We were Always Wrong About the Origin of the Pythagoras Theorem
There is no need for an introduction to the Pythagoras theorem. Everyone in their academics must have read Pythagoras theorem i.e
sqar(length) + sqar(height) = sqar(hypothesize).
But do you know Pythagoras wasn’t the first who invented this equation? Then who and when this equation was first used. What is the Pythagoras contribution to this? In today’s video, we are going to explore the origin of the Pythagoras equation. So without losing time let’s start today’s video.
The Egyptians had a very interesting strategy to improve the stability of the pyramids’ walls that originates in 2,500 BC in Egypt. They used a rope, with 12 knots tied evenly spaced, which resulted in the famous 3-4-5 triangle, forming a 90°angle.
Knotted cords were used by rope stretchers, who measured out the boundaries of fields in Ancient Egypt. The knotted cords were 100 royal cubits in length with a knot every hayt. A hayt is 10 royal cubits (1.9102196752627) . The rope stretchers stretched the rope in order to take the sag out it and keep the measures uniform.
Let’s take one example:- Suppose Egyptians were creating the pyramid and they had a mechanism to pull the stone through rope already in place. So to get the length of rope to pull the stone till the top of the pyramid they might have used this way.
Let’s assume they wanted to build a 150 m high and 400 m wide pyramid. Then the length of the rope will be 250 the output of the Pythagoras equation as well.
(200/4)*5 = 250 which will be the output of Pythagoras equation as well.
There is no doubt that Egyptians were well aware of this Pythagoras triplets but didn’t use by this name and there is no written evidence as well. There’s a big probability that they had knowledge of it.
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We already know that each and every information in ancient Mesopotamia was written on the clay tablets in cuneiform script. A Mesopotamian version of the Pythagoras theorem is available on one of the clay tablets which is believed to have been written about 1800 BC.
That tiny clay tablet has a table of four columns and 15 rows of numbers in the cuneiform script of the period. This table lists two of the three numbers in what is now called Pythagorean triples, i.e.,
integers a, b, and c satisfying a2 + b2 = c2.
From a modern perspective, a method for constructing such triples is a significant early achievement, known long before the Greek and Indian mathematicians discovered solutions to this problem.
The main content of the tablet is a table of numbers, with four columns and fifteen rows, in Babylonian sexagesimal notation or base 60. A fourth column is just a row number, in order from 1 to 15. The second and third columns are completely visible in the surviving tablet.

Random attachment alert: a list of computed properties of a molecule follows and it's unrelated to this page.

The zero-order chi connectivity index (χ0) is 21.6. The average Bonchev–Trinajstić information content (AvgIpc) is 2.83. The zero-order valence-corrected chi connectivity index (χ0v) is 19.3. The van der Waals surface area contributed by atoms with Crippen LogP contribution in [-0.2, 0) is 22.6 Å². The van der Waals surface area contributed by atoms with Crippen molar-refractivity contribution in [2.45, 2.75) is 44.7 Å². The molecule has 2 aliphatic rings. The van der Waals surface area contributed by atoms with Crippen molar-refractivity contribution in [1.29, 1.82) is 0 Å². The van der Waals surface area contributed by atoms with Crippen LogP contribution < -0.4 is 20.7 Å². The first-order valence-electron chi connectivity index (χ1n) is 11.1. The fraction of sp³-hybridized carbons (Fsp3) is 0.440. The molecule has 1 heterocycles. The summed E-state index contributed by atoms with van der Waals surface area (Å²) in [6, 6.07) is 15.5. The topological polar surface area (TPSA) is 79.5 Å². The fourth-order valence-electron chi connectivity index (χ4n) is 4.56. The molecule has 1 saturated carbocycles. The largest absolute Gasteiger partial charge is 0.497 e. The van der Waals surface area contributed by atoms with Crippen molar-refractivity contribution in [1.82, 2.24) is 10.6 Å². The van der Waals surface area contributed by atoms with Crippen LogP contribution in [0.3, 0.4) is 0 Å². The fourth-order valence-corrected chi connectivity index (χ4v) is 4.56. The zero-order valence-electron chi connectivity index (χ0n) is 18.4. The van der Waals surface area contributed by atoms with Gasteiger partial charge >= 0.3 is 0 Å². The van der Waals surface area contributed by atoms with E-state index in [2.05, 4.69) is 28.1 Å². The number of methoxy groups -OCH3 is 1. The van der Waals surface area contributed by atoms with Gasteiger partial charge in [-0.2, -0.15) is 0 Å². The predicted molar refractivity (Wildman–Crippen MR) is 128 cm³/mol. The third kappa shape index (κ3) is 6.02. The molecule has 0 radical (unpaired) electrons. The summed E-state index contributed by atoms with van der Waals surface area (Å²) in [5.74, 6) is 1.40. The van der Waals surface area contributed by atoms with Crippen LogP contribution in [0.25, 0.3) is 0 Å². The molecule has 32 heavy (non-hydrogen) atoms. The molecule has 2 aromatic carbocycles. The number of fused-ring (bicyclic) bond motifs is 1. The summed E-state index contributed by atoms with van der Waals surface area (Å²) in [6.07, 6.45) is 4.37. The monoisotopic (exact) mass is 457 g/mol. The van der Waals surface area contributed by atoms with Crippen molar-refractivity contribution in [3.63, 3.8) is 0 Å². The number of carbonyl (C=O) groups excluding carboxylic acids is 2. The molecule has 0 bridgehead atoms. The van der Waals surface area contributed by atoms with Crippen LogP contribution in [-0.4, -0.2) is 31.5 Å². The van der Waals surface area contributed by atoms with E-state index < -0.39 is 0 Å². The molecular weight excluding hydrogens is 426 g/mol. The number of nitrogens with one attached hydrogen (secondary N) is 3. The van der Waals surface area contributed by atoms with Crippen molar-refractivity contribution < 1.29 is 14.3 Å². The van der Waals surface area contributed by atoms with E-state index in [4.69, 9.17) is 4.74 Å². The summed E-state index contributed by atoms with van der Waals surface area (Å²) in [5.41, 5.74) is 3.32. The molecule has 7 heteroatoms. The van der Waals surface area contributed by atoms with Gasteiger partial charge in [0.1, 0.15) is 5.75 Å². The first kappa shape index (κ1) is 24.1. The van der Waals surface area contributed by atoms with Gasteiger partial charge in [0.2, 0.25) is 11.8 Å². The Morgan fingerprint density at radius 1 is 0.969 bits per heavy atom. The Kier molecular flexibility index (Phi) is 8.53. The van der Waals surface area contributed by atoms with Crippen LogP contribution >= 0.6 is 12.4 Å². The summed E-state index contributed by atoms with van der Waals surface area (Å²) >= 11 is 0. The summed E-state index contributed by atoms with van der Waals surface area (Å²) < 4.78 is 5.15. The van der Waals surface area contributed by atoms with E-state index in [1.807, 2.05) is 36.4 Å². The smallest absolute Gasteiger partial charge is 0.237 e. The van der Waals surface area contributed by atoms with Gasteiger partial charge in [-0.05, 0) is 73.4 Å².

Let’s take one example from above table. Equation
That tablet shows that ancient Mesopotamian people had a knowledge of the Pythagorean theorem in a more general framework. But again there’s no written statement of the theorem.
Indian Version of the as Pythagoras theorem is known as Baudhayana theorem which is available in the Baudhāyana Sulba Sūtra which perhaps compiled in the 8th to 6th centuries BCE probably three centuries before the Pythagoras. There’s the first explicitly written Pythagoras theorem that says: if you have a right triangle, the square of the length of the hypotenuse is the sum of the square of the length of the two legs.
A rope stretched along the length of the diagonal produces an area which the vertical and horizontal sides make togetherOriginal statement
Since the diagonal of a rectangle is the hypotenuse of the right triangle formed by two adjacent sides, the statement is seen to be equivalent to the Pythagorean theorem. That is written for the first time as a theorem for a general triangle in the Shuba Sutra of Baudhayan… At least, it is the first recorded instance.”
Pythagoras theorem is in the name of Pythagoras of Samos 570 – c.495 BC) who was an ancient Greek mathematician and philosopher and his statement of Pythagoras theorem state that “In a right-angled triangle, the square of the hypotenuse side is equal to the sum of squares of the other two sides“. The sides of these triangles have been named as Perpendicular, Base, and Hypotenuse.
For checking his proof consider the following figure.
The area of the first square is given by (a+b)^2 or 4(1/2ab)+ a^2 + b^2.
The area of the second square is given by (a+b)^2 or 4(1/2ab) + c^2.
Since the squares have equal areas we can set them equal to another and subtract equals. The case (a+b)^2=(a+b)^2 is not interesting. Let’s do the other case.
4(1/2ab) + a^2 + b^2 = 4(1/2ab)+ c^2
Subtracting equals from both sides we have a^2 + b^2 = c^2 concluding Pythagoras’ proof.
If wee see Pythagoras theorem chronologically, we will find that Egyptian was the oldest one using this but didn’t had any connection with mathematics, second record we find on Mesopotamian clay tablet where we see mathematic relationship between numbers. N Indian version we can see that Baudhayana proves this theorem with the help of area and finally Pythagoras who proved this theorem geometrically.
Who invented first it depends on what standard we are using. If you want to be really rigorous and (ask) who first totally understood even the proof of that then it would naturally be the Pythagoras.
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